What if PrEP studies demonstrate that either tenofovir or Truvada have some protective effect? The implementation of PrEP may well raise some thorny issues.
Although the results from one trial will probably not change international public health policy, gay men in particular might begin to adopt PrEP informally if they hear of positive results from the first trials. At the moment there’s little evidence that tenofovir or Truvada are being used systematically as PrEP by gay men in the UK. But gay newspapers in the US have reported the informal use of tenofovir in several large cities, and one HIV physician (Marcus Conant of San Francisco) has gone on record to say he has prescribed it to some gay male patients.
In fact PrEP is already being provided by some clinicians to partners of HIV-positive people, to assist in risk reduction when the couple is trying to conceive. Moreover, Swiss researchers in 2007 successfully used two doses of PrEP to protect HIV-negative women trying to conceive with HIV-positive men. These women’s partners had undetectable viral loads and they only had unprotected sex on the days when the woman was most likely to conceive.
Initially PrEP is likely to be prescribed through sexual health clinics, accompanied by regular HIV testing. But some advocates want the drugs with the best safety records eventually to be available over the counter. This approach would shift the cost of providing PrEP to the user, making it more affordable to the NHS in the long term.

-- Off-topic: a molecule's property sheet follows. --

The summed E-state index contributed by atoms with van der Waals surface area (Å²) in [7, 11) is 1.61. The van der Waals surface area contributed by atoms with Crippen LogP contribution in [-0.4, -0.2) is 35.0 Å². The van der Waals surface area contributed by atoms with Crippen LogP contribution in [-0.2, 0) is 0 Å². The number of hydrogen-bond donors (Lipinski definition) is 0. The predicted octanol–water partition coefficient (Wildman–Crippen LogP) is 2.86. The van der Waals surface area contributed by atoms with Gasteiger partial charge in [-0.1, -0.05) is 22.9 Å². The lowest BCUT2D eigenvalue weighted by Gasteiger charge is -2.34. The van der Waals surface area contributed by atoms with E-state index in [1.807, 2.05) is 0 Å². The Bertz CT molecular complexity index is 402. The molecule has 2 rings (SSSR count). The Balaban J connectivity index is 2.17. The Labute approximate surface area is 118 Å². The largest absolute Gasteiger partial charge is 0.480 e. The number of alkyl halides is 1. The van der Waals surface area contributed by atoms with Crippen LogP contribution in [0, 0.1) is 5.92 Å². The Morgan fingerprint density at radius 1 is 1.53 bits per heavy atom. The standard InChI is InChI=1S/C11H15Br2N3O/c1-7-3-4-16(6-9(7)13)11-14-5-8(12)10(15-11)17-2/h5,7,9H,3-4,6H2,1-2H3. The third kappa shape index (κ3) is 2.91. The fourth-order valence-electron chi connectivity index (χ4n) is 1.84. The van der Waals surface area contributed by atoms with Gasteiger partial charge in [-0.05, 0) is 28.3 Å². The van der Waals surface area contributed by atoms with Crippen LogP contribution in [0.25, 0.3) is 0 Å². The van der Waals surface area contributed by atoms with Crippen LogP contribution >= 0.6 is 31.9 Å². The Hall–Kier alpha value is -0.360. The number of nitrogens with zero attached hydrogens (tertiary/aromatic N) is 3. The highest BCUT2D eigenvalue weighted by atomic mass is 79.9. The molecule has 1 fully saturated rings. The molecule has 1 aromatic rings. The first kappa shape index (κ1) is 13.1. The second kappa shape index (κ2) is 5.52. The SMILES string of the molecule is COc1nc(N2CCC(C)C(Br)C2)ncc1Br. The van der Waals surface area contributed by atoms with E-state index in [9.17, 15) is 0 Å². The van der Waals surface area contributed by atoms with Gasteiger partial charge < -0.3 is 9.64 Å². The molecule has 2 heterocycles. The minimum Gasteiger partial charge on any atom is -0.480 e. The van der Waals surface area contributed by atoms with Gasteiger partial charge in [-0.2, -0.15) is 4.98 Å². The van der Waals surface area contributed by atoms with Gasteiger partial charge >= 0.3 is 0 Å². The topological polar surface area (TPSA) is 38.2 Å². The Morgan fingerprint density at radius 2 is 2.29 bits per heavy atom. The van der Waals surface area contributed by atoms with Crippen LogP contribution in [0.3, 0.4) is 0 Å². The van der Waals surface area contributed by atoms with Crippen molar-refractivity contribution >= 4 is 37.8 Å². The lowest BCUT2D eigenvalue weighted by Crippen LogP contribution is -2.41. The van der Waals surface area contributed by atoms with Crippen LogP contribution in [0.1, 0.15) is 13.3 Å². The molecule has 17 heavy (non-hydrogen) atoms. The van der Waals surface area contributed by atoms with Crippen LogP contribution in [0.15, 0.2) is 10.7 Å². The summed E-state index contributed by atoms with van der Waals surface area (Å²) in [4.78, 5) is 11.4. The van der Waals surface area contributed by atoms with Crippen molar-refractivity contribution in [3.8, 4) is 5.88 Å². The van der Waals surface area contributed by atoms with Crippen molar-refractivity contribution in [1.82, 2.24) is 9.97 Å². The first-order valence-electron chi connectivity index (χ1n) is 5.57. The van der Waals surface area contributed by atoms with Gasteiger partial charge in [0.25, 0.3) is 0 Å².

The short-term cost of PrEP could be enormous at current drug prices, but its cost needs to be considered in the context of the long-term cost of 7000-plus new people with HIV per year in the UK, each of them requiring antiretroviral therapy for 20 to 40 years or so at an annual cost of £10,000 a year for drugs and care.
The greatest impact on new infections would probably come from targeting PrEP to men with histories of serial risk-taking and repeat testing, to HIV-negative gay men with a high number of sexual partners, and to HIV-negative men and women in HIV-discordant relationships, especially women seeking to conceive.
However, the first generation of trials may still leave a range of questions partially unanswered:
- Is daily dosing necessary or can episodic dosing provide equivalent protection? Will other drugs with longer half-lives make episodic dosing a possibility?
- How long does PrEP remain effective in a population? Is there a decline in adherence?
- What effect does taking PrEP have in individuals who acquire HIV infection? Do they develop resistance and do they transmit drug-resistant virus?
- Are there any long-term side effects associated with use of PrEP? People will generally tolerate some side-effects when treating a life-threatening condition, but will be less tolerant of side-effects when guarding against an infection.
- What effect does PrEP have on risk-taking – both among those who take it and in the wider community?
- How does PrEP compare with a topical microbicide containing tenofovir? The VOICE study will test this question in a study that may report in 2011.
- A further strategy may be to combine different types of drugs to prevent infection, such as the use of topical microbicides with oral drug treatment to prevent infection.